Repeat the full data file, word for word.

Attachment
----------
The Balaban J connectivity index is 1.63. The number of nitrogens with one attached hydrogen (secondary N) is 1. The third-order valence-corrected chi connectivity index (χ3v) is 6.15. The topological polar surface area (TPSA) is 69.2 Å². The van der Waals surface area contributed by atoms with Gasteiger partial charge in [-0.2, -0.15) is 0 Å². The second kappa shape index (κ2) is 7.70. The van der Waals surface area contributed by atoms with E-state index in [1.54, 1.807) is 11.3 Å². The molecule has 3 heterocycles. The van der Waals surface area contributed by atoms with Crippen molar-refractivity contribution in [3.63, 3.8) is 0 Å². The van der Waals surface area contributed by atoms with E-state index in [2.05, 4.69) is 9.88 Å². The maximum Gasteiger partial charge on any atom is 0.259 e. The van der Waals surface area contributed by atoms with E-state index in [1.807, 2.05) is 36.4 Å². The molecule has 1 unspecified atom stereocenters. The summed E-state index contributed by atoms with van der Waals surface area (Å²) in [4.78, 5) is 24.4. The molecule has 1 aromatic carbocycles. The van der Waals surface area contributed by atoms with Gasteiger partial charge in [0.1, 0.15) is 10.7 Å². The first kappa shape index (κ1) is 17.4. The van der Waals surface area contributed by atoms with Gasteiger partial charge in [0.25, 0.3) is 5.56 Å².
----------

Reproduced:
The Balaban J connectivity index is 1.63. The number of nitrogens with one attached hydrogen (secondary N) is 1. The third-order valence-corrected chi connectivity index (χ3v) is 6.15. The topological polar surface area (TPSA) is 69.2 Å². The van der Waals surface area contributed by atoms with Gasteiger partial charge in [-0.2, -0.15) is 0 Å². The second kappa shape index (κ2) is 7.70. The van der Waals surface area contributed by atoms with E-state index in [1.54, 1.807) is 11.3 Å². The molecule has 3 heterocycles. The van der Waals surface area contributed by atoms with Crippen molar-refractivity contribution in [3.63, 3.8) is 0 Å². The van der Waals surface area contributed by atoms with E-state index in [2.05, 4.69) is 9.88 Å². The maximum Gasteiger partial charge on any atom is 0.259 e. The van der Waals surface area contributed by atoms with E-state index in [1.807, 2.05) is 36.4 Å². The molecule has 1 unspecified atom stereocenters. The summed E-state index contributed by atoms with van der Waals surface area (Å²) in [4.78, 5) is 24.4. The molecule has 1 aromatic carbocycles. The van der Waals surface area contributed by atoms with Gasteiger partial charge in [0.1, 0.15) is 10.7 Å². The first kappa shape index (κ1) is 17.4. The van der Waals surface area contributed by atoms with Gasteiger partial charge in [0.25, 0.3) is 5.56 Å².